While Kate Middleton’s iconic lace Sarah Burton for Alexander McQueen wedding dress caught the public’s eye when she married Prince William on April 29, 2011, her tiara was what completed her look and heralded her true royal status. On the day of her wedding, the Princess of Wales accessorized with the Cartier Halo tiara, which was on loan from Queen Elizabeth II. However, the bride almost chose a completely different headpiece for her big day. Instead of a royal-approved tiara, Kate had her eye on a whimsical flower crown, which was inspired by her mother Carole Middleton’s own wedding style.
When Carole exchanged vows with Kate’s father, Michael Middleton, almost 30 years prior, the bride wore fresh flowers in her hair; once Kate was getting ready to piece together her own wedding wardrobe, she expressed her wishes to wear a halo of blooms, just like her mother had done. According to Yahoo! Life, the Kate wanted to infuse a part of her own family history into her special day rather than following royal tradition by wearing a crown from the vault. Since other royal family members sported flower crowns for their wedding days, it wasn’t much of a stretch. Take, for example, Princess Anne’s sprig of heather in her hair when she married Timothy Laurence in 1992.
In the end, because a bohemian-inspired headpiece would look out of place at such a formal royal wedding, the final decision was for Kate to complete her look with the Cartier Halo tiara. The glittering crown, composed of 739 brilliant-cut diamonds and 149 baguette diamonds, was part of Elizabeth’s collection. The piece has a long history that dates back to 1936. That year, King George VI commissioned Cartier to create a special tiara made with diamonds and platinum as a gift for the Queen Mother three weeks before he was crowned king, according to Tatler. It fell into Queen Elizabeth II’s hands when the Queen Mother gave it to her as a present for her 18th birthday in 1944.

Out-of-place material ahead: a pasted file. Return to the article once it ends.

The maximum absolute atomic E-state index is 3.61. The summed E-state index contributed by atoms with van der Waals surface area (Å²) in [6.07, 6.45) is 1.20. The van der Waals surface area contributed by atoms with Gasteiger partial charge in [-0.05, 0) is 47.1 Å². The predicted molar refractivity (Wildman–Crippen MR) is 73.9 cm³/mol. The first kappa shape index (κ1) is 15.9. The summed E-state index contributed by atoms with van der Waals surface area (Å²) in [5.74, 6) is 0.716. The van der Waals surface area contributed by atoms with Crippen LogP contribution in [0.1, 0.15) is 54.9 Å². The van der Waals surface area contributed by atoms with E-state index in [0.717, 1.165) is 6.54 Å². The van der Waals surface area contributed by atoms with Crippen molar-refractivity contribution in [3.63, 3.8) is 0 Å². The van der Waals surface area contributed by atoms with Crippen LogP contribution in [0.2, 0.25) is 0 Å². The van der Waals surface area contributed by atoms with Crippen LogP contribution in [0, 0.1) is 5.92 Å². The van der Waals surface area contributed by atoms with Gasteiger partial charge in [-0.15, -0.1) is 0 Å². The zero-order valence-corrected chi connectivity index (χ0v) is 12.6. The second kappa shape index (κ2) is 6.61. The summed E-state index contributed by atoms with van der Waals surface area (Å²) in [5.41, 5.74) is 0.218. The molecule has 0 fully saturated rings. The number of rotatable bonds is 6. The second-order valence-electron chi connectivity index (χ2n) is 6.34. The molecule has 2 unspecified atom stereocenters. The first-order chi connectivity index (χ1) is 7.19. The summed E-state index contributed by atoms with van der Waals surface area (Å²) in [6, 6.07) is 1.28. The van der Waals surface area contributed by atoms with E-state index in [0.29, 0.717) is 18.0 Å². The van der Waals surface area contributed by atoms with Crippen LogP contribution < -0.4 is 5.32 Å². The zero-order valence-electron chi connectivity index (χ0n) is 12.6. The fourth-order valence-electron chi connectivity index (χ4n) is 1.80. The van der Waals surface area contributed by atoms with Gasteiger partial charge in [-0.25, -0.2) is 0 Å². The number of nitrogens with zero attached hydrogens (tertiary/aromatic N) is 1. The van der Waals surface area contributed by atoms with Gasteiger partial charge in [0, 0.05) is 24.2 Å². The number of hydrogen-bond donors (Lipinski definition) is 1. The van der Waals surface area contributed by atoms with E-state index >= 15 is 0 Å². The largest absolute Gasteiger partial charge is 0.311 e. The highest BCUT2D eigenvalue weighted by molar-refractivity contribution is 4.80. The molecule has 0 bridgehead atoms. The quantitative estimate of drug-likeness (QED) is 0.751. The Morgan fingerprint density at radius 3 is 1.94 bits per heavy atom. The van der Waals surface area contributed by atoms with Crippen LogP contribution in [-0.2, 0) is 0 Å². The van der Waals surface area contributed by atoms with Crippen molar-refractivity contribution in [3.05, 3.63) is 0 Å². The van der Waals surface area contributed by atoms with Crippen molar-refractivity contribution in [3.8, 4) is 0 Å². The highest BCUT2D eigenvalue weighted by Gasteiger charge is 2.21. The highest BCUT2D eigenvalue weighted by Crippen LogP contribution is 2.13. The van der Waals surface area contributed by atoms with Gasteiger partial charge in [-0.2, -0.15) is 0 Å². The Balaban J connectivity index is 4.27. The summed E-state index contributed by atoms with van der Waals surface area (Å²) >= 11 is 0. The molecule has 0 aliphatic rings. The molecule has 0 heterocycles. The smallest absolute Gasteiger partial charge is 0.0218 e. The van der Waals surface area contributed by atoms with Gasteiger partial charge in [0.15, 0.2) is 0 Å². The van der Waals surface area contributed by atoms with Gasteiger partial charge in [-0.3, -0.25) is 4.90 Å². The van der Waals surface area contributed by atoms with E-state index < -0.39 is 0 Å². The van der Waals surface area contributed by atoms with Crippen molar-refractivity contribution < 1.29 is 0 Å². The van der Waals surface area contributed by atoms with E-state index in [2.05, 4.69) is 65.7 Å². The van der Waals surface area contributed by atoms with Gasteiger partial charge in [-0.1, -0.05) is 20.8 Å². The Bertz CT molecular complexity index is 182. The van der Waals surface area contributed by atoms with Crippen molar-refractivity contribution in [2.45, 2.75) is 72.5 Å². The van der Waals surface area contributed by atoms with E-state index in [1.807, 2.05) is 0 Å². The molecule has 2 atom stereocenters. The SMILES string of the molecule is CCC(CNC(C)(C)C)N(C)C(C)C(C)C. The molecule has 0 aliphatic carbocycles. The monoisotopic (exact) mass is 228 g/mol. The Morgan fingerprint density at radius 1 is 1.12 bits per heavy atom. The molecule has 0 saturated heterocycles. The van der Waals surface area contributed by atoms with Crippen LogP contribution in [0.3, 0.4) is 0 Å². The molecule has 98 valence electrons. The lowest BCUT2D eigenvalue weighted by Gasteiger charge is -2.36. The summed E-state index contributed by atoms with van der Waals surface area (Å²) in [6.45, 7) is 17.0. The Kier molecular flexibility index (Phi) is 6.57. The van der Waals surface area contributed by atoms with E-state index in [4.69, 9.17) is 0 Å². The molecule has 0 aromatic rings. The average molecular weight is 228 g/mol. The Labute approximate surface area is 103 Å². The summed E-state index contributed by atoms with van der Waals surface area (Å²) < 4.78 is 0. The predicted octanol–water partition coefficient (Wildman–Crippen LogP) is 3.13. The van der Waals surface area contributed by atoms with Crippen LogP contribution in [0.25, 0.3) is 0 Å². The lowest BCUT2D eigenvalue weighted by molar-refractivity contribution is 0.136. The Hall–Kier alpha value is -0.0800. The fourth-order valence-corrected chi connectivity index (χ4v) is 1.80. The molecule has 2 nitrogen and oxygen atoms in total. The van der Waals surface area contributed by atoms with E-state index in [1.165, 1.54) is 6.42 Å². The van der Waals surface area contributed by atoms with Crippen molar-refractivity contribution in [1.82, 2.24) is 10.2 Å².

Although Elizabeth never publicly wore the Cartier Halo tiara, she lent it to several other royal family members. Her sister, Princess Margaret, was the first to borrow the diamond crown, and she often wore it when she was younger. The former sovereign also lent the piece to her daughter, Princess Anne, who last wore it in the 1970s, Tatler reports.
About 40 years later, the Cartier Halo tiara finally made a reappearance when Kate donned it on her wedding day, and it quickly became one of the most recognizable royal tiaras to date. According to Yahoo! Life, due to Kate’s bond with Elizabeth and her personal dresser, Angela Kelly, the soon-to-be royal reportedly had access to any royal jewel. “Kate gets the pick of the jewels for big occasions, and the queen is happy to open up her jewellery box,” an inspired told Grazia. Even though Kate didn’t end up wearing her first choice of a hair accessory, her young bridesmaids wore crowns of white flowers with their white dresses.